Imagine you had an application that gets over 1,000 downloads a day. Imagine that this application’s sole purpose is to create other applications. Imagine those applications are distributed by your users, some big some small. Imagine those derived applications get downloaded over 1,000,000 times a day. Feeling good yet?
Now imagine someone would offer you $0.001 for each user that opens one of those derived applications. That’s over $1,000 a day. $30,000 a month. $360,000 a year. Perfect, ain’t that right? You’re sitting on your porch, a beer in your hand, music in the background and the skies are raining green bills. Does it get any better?
Sounds too good to be true? How about we dig in a little? Say, mister money pants… What exactly do I have to do for this money? “Nothing really”, he responds. “All you have to do is include our little library in every derived application your application creates”, he adds. Move a little uncomfortably in your chair and he’ll satisfy you, “it just gives the user nice and unobtrusive advertisements specifically targeted at him”. Sold yet? I sure am!
So you decide to wrap it up. But you still feel a little bit uncomfortable with it. Maybe because you don’t want people to know you’re making money from your free software, or maybe because you still don’t trust this guy too much. What do you do? You move his library a bit further. Assuming your application is called XYZ, you pack money pants’ library into XYZ Media which will be silently installed by your application’s derived applications. No one will know it’s you now. It’s ingenious!
Best deal ever? Right? You dig? Well? No? Why? Come on… You with me or what? Of course not. Why would I ever want to do something like that?
- My software is not only free, it’s open-source and is freely hosted on SourceForge. It costs me nothing but time. I’ve got no bills to cover.
- I’ve got a job, I don’t need an additional income. I’ve also had my share of incomes from the free software, without the need for deals like that.
- It’s completely evil. Besides forfeiting my ever-elusive seat in heaven, it’d also send my software right down the drain. Even if I remove XYZ Media later, no one will ever want to use it again. 1,000 downloads a day? Try one closed project.
As you’ve probably already guessed, I’m talking about NSIS and NSIS Media. NSIS Media is an extremely annoying adware package, or so reports say. It installs itself on both Internet Explorer and Firefox. On Firefox, it installs an extension with a file named NSIS.jar. These browser extensions pop-up advertisements titled “NSIS Media Advertisement” for the user at what appears to be random times. It shows an uninstaller in the Add/Remove control panel, but as long as the carrier program is installed, it’ll just come back.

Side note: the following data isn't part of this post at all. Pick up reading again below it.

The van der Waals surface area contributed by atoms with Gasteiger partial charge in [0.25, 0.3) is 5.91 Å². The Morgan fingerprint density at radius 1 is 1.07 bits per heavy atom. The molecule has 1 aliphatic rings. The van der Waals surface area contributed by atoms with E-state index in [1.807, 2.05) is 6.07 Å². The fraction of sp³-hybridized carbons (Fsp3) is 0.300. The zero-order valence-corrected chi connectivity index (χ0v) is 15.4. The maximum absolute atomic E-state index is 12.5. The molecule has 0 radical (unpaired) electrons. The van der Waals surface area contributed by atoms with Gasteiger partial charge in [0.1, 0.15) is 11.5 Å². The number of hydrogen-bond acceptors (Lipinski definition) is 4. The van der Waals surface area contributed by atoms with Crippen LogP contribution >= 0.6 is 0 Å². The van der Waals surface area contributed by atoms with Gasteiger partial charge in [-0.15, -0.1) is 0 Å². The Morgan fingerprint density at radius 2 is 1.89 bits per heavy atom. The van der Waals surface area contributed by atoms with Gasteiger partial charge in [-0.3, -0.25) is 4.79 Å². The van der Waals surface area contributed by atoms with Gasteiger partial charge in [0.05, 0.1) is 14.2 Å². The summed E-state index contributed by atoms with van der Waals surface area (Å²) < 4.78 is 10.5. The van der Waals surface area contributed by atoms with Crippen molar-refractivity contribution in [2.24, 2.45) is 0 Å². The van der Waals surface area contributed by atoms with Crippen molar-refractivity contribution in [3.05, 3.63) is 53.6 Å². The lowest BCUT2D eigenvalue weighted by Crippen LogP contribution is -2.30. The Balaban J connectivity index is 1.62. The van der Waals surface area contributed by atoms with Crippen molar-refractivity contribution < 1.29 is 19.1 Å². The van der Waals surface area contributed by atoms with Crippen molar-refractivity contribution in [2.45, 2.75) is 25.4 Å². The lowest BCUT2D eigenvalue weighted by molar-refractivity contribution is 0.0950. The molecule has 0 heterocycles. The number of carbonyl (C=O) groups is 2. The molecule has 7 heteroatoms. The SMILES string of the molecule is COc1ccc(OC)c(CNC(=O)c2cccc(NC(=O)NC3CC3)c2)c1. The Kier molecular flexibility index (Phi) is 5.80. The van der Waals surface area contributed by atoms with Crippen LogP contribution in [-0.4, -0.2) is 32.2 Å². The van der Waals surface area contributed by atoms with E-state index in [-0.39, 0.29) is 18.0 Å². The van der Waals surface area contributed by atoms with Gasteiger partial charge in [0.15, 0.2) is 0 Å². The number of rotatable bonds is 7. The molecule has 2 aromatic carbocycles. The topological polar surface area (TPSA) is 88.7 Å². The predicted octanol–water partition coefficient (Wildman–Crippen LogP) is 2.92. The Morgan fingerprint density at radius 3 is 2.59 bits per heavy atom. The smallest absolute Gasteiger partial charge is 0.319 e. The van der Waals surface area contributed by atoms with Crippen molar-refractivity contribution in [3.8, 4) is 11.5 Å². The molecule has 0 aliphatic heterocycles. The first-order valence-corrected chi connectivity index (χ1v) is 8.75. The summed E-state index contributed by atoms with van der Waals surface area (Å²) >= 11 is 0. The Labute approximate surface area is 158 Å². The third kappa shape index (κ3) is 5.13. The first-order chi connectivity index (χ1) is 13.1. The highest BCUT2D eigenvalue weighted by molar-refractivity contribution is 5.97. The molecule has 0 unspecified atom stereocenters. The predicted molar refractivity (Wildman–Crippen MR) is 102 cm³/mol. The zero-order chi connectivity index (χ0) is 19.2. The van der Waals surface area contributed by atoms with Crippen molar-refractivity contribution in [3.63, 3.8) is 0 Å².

According to reports online, it comes with eMule++ and every download from Openwares. The eMule++ installer and each installer I have downloaded from Openwares install two DLLs to the Windows directory. DLL names include wmidext.dll winsdrv.dll, msxmlu.dll and even nvrssid.dll pretending to be shell extension of nVidia. As you can see, it doesn’t really smell too good. But as can be seen in the picture below, it does ask the user for permission, at least with the original eMule++ installer.
In Openwares installers, on the other hand, there is no such page. So what is this Openwares? It’s a company that would, at least according to their front page, freely repackage your installer with NSIS, publish it on their website and on CNet’s Download.com. The latter seems to be most fertile ground for their deployment.
So is it evil or not? The eMule++ installer page might suggest it’s not. So does NSIS Media’s website, especially the uninstall page. But do they enforce this installer page on all of their partners? It doesn’t seem like they care too much for Openwares’ installers which seem to be pretty wide spread. Add the weird DLL naming and the very peculiar company name choice; and one thing you won’t get is positive credit. More specimens, outside of Openwares, or a direct contact at NSIS Media are required to determine the true nature of the beast.
But we’re not here to discuss the business affairs of this advertisement company. We have gathered here today to discuss my righteousness. Some people actually think I’m responsible for this mess. Probably some just Google up “NSIS” and find my e-mail address as the first result. But some people actually believe I’m behind this abomination. I got everything from polite requests for removal instructions to death threats. My favorites follow.
“As you can see, I am an IBM employee. Somehow the NSIS Media Trojan Horse has invaded my system. Please promptly send me instructions on how to remove it so that I don’t have to report this issue to IBM Legal.”
“CUT THE CRAP (read: spy-ware) !!!” (this one is actually longer, I trimmed it a bit…)
“Why there is no info on the Firefox / NSIS spyware scandal? Some malicious code installs into Firefox browsers and Thunderbird mail clients via JAR files by abusing a yet unpatched NSIS security hole and the bombards the user with many pop-up windows and downloads further spyware. The Net is up in arms about it, especially in Europe, where Firefox has 20% share in browsing. Firefox developers accuse NSIS developers of indifference and lazyness in fixing.”
All of the above and many more like those, got the appropriate response in the lines of “NSIS is not NSIS Media, go away”. Poor saps, fooled three times in a row. The first time, they’ve downloaded their application of choice from a bad source. Next, they miss the warning signs in the installer or all of those privacy statements. And finally, when reality pops-up in their faces, they miss the word “media” and blame yours truly.
So what have we learned today?
- NSIS Media is in no way related to NSIS.
- Download only from trusted sources and read carefully what the installer tells you.
- kichik doesn’t make $1000 a day 😦